Monday, April 21, 2008

Good for Tulane

As LSU and Tulane prepare to resume their rivalry at Tulane's rebuilt Turchin Stadium (sorry, Richie, I can't bring myself to call it Greer Field at Turchin Stadium), several thoughts come to mind.

The first is to be happy for Wave head coach Rick Jones and his team. They finally have a home again. A real home. A home they don't have to share with a Triple-A team.

And, to top it off, their home has been rebuilt. See Turchin was going to be renovated following the 2005 college baseball season -- a season that ended with Tulane playing in the College World Series. Well, some two months after Baylor eliminated the Wave from college baseball's marquee event, we all know what happened.

Katrina hit and New Orleans never was the same.

Ditto for Tulane. It spent that fall working out and living in Lubbock, Texas. Then it came back to New Orleans and spent two seasons playing in cavernous Zephyr Field, home of the Triple-A New Orleans Zephyrs. It was a marriage of convenience, but, according to Jones, not of happiness on both sides.

Regardless, Tulane has a new ballpark -- a sparkling one at that. So as LSU makes its maiden voyage to the redone yard in New Orleans, it's time to be happy for Jones and a Tulane program that, hopefully, is home for good.

Sunday, April 20, 2008

Weekend wrap

We're another weekend closer to the end of college baseball season. What did we learn?

* We learned LSU's wacky season just gets wackier. The Tigers had a chance to salvage one game from their series with East-leading Georgia. Then the bullpen blows a late lead and extra innings are rendered meaningless by the SEC travel curfew. Wow.

* We learned there's heart in Natchitoches and on Kings Highway. Northwestern State and Centenary both needed sweeps this weekend on the road and both delivered.

* We learned Louisiana Tech looks like a team that has given up. Tech finally gets the starting pitching that it thought it would have all year and suddenly the Bulldogs can't hit or hold a lead.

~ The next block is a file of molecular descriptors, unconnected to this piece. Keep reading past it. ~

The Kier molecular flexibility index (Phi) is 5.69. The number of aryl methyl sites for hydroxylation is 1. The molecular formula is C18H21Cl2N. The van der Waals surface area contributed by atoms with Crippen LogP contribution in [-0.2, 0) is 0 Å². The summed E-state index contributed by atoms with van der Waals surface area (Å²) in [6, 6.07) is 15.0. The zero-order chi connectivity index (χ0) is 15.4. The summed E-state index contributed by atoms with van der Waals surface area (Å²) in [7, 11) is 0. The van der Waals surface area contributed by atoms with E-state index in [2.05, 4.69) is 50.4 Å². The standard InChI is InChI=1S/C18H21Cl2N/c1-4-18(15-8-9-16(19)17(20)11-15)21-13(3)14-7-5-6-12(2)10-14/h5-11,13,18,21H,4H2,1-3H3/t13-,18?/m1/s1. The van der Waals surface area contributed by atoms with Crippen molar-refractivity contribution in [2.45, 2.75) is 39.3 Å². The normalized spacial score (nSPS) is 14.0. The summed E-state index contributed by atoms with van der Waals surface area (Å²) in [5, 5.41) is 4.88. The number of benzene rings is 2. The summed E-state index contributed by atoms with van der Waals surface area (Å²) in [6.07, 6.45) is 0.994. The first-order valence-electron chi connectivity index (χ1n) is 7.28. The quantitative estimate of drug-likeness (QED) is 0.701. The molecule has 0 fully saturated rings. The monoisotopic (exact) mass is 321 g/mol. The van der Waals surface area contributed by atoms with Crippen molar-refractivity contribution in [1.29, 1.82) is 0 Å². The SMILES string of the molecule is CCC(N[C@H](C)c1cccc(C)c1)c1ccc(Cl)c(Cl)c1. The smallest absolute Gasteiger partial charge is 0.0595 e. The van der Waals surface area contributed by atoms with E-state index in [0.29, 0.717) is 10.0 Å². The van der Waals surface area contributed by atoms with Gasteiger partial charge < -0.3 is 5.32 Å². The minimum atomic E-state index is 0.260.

* Finally, we learned Grambling is a legitimate SWAC title contender. The Tigers were one out away from a weekend sweep of Arkansas-Pine Bluff before a walkoff grand slam ended their hopes of a sweep. Still, the Tigers own a .667 winning percentage in conference. That's good enough for me.

Saturday, April 19, 2008

I-20 blues

For a pair of baseball teams wearing red, white and blue along I-20, Saturday night was particularly dreadful.

On the college level, Louisiana Tech FINALLY got a good start out of slumping junior Luke Burnett at San Jose State -- and the bullpen blows it.

On the opposite coast, the Texas Rangers FINALLY got a good start from slumping free-agent signee Jason Jennings -- and the bullpen blows it.

Tech already has had a long season and it looks like the Rangers are following the lead of the Bulldogs.

Friday, April 18, 2008

Missed my predictions

Here we are three weeks into the Major League Baseball and I still haven't made any predictions.

You could say I learned my lesson with my gawd-awful attempts the last couple of years, but the truth is I forgot. I got so busy doing something else that I didn't post the predictions you all have come to love -- and, I'm sure, mock.

So, without further ado, here goes another edition of Pugh's Picks for the Major League Baseball season:

American League